A documentary uncovers Jim Jones’s bad faith and the how behind the Guyana tragedy
“We didn’t commit suicide,” Jim Jones gravely intones in an audiotape capturing the final moments of Jonestown. “We committed an act of revolutionary suicide protesting the conditions of an inhumane world.”
Nearly 30 years after the deaths of more than 900 people in the Guyanese jungle, Stanley Nelson’s deeply affecting Jonestown: The Life and Death of Peoples Temple replays Jones’s final, twisted address, setting in motion what the doc tabs “the largest mass ‘suicide’ in modern history.” Using a remarkable cache of vintage footage, as well as candid interviews with Peoples Temple survivors, relatives, and other eyewitnesses, Nelson examines the massacre with a journalist’s eye. Why the tragedy happened may never be explained, but seldom before has the how of Jonestown been so clearly delineated.
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Long before “drinking the Kool-Aid” filtered into the popular lexicon, young Jim Jones was an ambitious preacher whose ideas about racial equality proved too radical for small-town Indiana. Jones and his wife, Marceline, adopted several children from different ethnic backgrounds; one the few still alive — Jim Jones Jr., who says he was the first African American child to be adopted by white parents in Indiana — appears in Jonestown, as do early church members who followed Jones to Northern California (so chosen because he believed the region would be safe in the event of a nuclear attack). The racially diverse commune was “like a paradise,” a former resident recalls; recordings of Jones’s uplifting sermons and the jubilant Peoples Temple choir, as well as images of happy farmers, seem to bear this out.
Of course, illusion played a big part in Jones’s metier. One of Nelson’s coups is footage of a faith healing paired with an interview that exposes the “patient” as one of Jones’s (perfectly healthy) secretaries. Various ex-followers corroborate each other’s horror stories; one memorable sequence features overlapping testimony about how devotion was measured by sleep deprivation. Jones’s sexual proclivities, which contradicted what he preached and involved sleeping with both male and female disciples (whether or not they were willing), are discussed, as is the general feeling of fear and paranoia that increased as Jones gained more control. A “loyalty test” involving a vat of untainted punch is also detailed; a woman who was there surmises that Jones wondered if he was “potent enough to get people to do it.”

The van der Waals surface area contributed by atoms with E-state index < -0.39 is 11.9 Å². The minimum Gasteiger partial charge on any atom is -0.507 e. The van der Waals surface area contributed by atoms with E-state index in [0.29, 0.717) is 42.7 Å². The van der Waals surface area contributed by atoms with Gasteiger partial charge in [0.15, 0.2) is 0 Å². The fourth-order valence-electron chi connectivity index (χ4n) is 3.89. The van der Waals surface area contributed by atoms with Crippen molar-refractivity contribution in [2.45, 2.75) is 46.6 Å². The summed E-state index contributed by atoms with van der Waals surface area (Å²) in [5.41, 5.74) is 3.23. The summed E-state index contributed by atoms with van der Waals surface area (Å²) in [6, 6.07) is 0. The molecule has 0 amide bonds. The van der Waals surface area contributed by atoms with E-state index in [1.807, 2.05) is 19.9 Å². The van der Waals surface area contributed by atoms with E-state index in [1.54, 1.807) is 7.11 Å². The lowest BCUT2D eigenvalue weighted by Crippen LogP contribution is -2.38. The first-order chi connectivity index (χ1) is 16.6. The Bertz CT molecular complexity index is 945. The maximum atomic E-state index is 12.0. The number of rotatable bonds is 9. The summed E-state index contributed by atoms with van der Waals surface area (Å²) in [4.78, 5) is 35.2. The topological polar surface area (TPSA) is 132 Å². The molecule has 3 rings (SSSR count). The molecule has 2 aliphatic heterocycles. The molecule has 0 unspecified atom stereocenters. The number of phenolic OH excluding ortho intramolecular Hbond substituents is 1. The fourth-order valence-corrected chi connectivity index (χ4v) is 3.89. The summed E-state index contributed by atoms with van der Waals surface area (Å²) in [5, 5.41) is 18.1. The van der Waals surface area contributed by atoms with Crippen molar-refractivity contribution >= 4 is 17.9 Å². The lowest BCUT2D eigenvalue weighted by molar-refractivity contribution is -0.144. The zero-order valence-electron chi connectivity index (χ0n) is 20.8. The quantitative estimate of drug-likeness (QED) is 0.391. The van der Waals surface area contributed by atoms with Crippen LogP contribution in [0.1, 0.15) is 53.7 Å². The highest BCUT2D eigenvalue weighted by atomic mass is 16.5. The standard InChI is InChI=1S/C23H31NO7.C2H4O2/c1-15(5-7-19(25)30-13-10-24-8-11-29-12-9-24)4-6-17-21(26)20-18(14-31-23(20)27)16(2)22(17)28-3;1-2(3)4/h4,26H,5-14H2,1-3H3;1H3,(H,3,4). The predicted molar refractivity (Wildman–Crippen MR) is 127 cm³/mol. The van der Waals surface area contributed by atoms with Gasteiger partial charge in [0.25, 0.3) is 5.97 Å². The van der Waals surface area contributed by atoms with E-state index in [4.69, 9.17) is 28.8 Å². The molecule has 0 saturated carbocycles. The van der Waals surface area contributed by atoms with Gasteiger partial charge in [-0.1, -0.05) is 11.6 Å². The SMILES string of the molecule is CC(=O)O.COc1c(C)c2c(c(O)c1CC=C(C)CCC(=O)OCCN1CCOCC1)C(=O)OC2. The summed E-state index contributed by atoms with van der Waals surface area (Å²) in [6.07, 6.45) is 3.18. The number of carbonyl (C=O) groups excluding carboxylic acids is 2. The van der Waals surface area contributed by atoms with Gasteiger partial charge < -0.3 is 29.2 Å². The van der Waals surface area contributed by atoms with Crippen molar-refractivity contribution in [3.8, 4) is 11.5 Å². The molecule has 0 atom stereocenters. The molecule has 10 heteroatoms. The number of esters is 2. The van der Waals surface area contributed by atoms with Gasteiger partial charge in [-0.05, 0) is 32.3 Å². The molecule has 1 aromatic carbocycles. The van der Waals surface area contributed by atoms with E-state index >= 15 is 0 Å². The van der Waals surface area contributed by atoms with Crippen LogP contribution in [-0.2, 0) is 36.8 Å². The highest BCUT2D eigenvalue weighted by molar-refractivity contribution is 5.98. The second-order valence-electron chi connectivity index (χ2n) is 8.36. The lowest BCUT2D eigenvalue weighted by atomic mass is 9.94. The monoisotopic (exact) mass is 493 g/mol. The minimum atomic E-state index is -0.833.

Jones’s ability to manipulate his followers demonstrates the kind of power later echoed by other self-destructive cults. But while Heaven’s Gate seemed a little loony from the start, what with the space aliens and all, the Peoples Temple represented itself beautifully to outsiders. The San Francisco political community was especially taken with the energetic, racially diverse congregation; as Jonestown points out, the church could instantly supply masses of well-behaved protestors, as well as influence key elections by voting as a single bloc. On a television talk show, then–California assemblyman Willie Brown deems the Peoples Temple “the kind of religious thing I get excited about.”
Even the Guardian was taken in by the Peoples Temple, reporting on its progressive humanitarian efforts in a March 31, 1977, article titled “Peoples Temple: Where Activist Politics Meets Old-Fashioned Charity.” Read with the benefit of hindsight, the piece is often chilling, as when Jones arrives late to a church service because he had to stop and console a woman “who was talking suicide.” Jones’s distrust of government is already in full force (“I have a lot of guilt to know my taxes go to the shah of Iran and Chile”); his hatred of the press (as the film explains, inflammatory coverage hastened his expatriation) less so.
A good chunk of Jonestown is devoted to November 18, 1978, aided with startling footage of doomed congressman Leo Ryan’s Guyana visit and the chaos that erupted in its wake. Two of the men who lived through “White Night” but saw family members (including young children) die before their eyes share their stories, and the emotional impact is undeniable. And then there’s that audiotape, which is even more frightening when replayed. As Jonestown reveals, the line between suicide and murder could not be more distorted: Deceived by promises of paradise, hundreds of people joined a church that championed equal rights — then found themselves living in an isolated world where even the most basic rights were denied.